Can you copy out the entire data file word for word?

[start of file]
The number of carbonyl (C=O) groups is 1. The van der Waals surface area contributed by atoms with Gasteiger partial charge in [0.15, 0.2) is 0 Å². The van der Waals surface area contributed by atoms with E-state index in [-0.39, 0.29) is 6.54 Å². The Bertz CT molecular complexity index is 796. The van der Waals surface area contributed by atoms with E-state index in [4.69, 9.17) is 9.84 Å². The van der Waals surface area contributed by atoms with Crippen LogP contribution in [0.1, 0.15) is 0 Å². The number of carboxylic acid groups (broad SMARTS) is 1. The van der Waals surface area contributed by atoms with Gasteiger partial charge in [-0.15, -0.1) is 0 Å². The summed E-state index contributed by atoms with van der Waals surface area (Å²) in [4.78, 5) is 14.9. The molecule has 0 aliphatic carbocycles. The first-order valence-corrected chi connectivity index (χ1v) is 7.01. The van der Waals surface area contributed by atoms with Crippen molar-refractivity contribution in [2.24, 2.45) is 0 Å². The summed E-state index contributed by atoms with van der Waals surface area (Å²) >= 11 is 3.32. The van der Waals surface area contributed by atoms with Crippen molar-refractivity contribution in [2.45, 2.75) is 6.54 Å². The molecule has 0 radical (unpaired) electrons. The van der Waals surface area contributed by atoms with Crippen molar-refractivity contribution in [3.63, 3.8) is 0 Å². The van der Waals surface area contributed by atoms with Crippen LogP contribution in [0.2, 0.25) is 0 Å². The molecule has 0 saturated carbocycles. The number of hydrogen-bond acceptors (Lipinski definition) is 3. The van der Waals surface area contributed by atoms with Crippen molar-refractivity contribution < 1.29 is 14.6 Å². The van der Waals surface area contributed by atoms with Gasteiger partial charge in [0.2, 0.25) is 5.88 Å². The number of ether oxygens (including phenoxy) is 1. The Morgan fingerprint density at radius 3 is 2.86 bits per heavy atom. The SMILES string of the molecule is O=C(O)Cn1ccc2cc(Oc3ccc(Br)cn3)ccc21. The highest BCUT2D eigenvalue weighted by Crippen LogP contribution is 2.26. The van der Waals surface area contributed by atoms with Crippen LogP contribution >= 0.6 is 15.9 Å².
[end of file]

The number of carbonyl (C=O) groups is 1. The van der Waals surface area contributed by atoms with Gasteiger partial charge in [0.15, 0.2) is 0 Å². The van der Waals surface area contributed by atoms with E-state index in [-0.39, 0.29) is 6.54 Å². The Bertz CT molecular complexity index is 796. The van der Waals surface area contributed by atoms with E-state index in [4.69, 9.17) is 9.84 Å². The van der Waals surface area contributed by atoms with Crippen LogP contribution in [0.1, 0.15) is 0 Å². The number of carboxylic acid groups (broad SMARTS) is 1. The van der Waals surface area contributed by atoms with Gasteiger partial charge in [-0.15, -0.1) is 0 Å². The summed E-state index contributed by atoms with van der Waals surface area (Å²) in [4.78, 5) is 14.9. The molecule has 0 aliphatic carbocycles. The first-order valence-corrected chi connectivity index (χ1v) is 7.01. The van der Waals surface area contributed by atoms with Crippen molar-refractivity contribution in [2.24, 2.45) is 0 Å². The summed E-state index contributed by atoms with van der Waals surface area (Å²) >= 11 is 3.32. The van der Waals surface area contributed by atoms with Crippen molar-refractivity contribution in [2.45, 2.75) is 6.54 Å². The molecule has 0 radical (unpaired) electrons. The van der Waals surface area contributed by atoms with Crippen molar-refractivity contribution in [3.63, 3.8) is 0 Å². The van der Waals surface area contributed by atoms with Crippen LogP contribution in [0.2, 0.25) is 0 Å². The molecule has 0 saturated carbocycles. The number of hydrogen-bond acceptors (Lipinski definition) is 3. The van der Waals surface area contributed by atoms with Crippen molar-refractivity contribution < 1.29 is 14.6 Å². The van der Waals surface area contributed by atoms with Gasteiger partial charge in [0.2, 0.25) is 5.88 Å². The number of ether oxygens (including phenoxy) is 1. The Morgan fingerprint density at radius 3 is 2.86 bits per heavy atom. The SMILES string of the molecule is O=C(O)Cn1ccc2cc(Oc3ccc(Br)cn3)ccc21. The highest BCUT2D eigenvalue weighted by Crippen LogP contribution is 2.26. The van der Waals surface area contributed by atoms with Crippen LogP contribution >= 0.6 is 15.9 Å².